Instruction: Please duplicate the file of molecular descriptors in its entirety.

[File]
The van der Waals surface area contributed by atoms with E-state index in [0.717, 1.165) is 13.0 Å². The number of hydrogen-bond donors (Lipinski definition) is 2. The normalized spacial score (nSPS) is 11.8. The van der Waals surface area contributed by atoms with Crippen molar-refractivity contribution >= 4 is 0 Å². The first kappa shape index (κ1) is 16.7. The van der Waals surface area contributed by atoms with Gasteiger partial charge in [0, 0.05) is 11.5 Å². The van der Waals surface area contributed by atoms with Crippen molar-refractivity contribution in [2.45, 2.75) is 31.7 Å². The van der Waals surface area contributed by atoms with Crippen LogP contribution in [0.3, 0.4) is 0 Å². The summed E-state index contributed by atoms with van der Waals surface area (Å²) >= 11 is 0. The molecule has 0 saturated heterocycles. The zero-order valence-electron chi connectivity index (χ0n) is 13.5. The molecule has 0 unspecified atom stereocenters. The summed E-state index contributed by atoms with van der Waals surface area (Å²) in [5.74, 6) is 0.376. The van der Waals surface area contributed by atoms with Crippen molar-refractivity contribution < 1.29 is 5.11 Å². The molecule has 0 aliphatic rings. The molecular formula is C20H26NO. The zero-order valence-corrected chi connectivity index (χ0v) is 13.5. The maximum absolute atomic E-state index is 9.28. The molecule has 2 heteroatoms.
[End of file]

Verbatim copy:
The van der Waals surface area contributed by atoms with E-state index in [0.717, 1.165) is 13.0 Å². The number of hydrogen-bond donors (Lipinski definition) is 2. The normalized spacial score (nSPS) is 11.8. The van der Waals surface area contributed by atoms with Crippen molar-refractivity contribution >= 4 is 0 Å². The first kappa shape index (κ1) is 16.7. The van der Waals surface area contributed by atoms with Gasteiger partial charge in [0, 0.05) is 11.5 Å². The van der Waals surface area contributed by atoms with Crippen molar-refractivity contribution in [2.45, 2.75) is 31.7 Å². The van der Waals surface area contributed by atoms with Crippen LogP contribution in [0.3, 0.4) is 0 Å². The summed E-state index contributed by atoms with van der Waals surface area (Å²) >= 11 is 0. The molecule has 0 saturated heterocycles. The zero-order valence-electron chi connectivity index (χ0n) is 13.5. The molecule has 0 unspecified atom stereocenters. The summed E-state index contributed by atoms with van der Waals surface area (Å²) in [5.74, 6) is 0.376. The van der Waals surface area contributed by atoms with Crippen molar-refractivity contribution < 1.29 is 5.11 Å². The molecule has 0 aliphatic rings. The molecular formula is C20H26NO. The zero-order valence-corrected chi connectivity index (χ0v) is 13.5. The maximum absolute atomic E-state index is 9.28. The molecule has 2 heteroatoms.